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class TestClass
{
public:
    TestClass(int i) { i = i; };
private:
    int i;
}

class TestClass2
{
private:
    TestClass testClass;
}

Why does the above code compile fine even when we have not provided a default constructor?

Only if someone instantiates TestClass2 elsewhere in the code, do we get a compile error. What is the compiler doing here? Seems strange...

Thanks.

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If I were you, I would refrain from using the same as both an argument to a method and an attribute of the object... you'll have strange errors. –  Matthieu M. Jan 16 '10 at 16:32

3 Answers 3

up vote 4 down vote accepted

When you specify a non default constructor without specifying a default constructor, the default constructor doesn't exist.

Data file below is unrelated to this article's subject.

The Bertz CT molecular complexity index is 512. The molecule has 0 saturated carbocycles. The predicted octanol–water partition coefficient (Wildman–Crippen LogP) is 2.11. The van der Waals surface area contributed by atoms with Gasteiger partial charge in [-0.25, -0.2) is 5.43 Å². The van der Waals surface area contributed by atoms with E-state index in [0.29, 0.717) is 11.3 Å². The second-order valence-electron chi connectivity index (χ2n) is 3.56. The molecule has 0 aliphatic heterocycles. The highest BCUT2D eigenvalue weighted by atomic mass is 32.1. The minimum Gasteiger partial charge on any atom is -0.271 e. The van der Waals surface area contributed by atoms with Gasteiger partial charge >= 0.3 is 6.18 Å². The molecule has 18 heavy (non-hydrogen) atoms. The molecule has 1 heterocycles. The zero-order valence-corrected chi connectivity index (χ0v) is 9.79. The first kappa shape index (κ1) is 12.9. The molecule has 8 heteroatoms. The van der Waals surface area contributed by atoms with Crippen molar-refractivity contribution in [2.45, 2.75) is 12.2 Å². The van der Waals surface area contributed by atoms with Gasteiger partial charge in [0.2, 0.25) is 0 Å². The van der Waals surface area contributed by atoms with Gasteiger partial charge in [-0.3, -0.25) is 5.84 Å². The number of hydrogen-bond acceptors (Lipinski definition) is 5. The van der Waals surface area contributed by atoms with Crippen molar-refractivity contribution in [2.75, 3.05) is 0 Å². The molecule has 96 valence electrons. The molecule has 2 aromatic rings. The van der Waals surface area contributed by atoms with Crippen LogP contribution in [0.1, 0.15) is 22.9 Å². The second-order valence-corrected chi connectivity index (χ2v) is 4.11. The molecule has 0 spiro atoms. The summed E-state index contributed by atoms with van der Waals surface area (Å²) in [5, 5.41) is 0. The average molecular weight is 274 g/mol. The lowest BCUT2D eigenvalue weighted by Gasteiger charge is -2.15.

You aren't attempting to call the default constructor until you try to call it explicitly as you are in TestClass2. If you instead in TestClass2 specified a constructor that initialized TestClass appropriately, you would have no error.

i.e.

class TestClass2
{
   TestClass m_testClass;
public:
   TestClass2():m_testClass(2){}
};

also use initializer lists wherever possible for performance, and if you call the parameter name and the member variable name the same it can be confusing for others.

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Because you don't need the default constructor to determine the size/type info/etc. of TestClass2.

The first time the default constructor is needed is when TestClass2 is initiated somewhere. This is when the compiler finds out the default constructor does not exist and complain.

(These are my speculations only. Check the C++ standards for what's actually happening.)

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A compiler complaining about things that never happen is a quick way to get developers to turn off all warnings.

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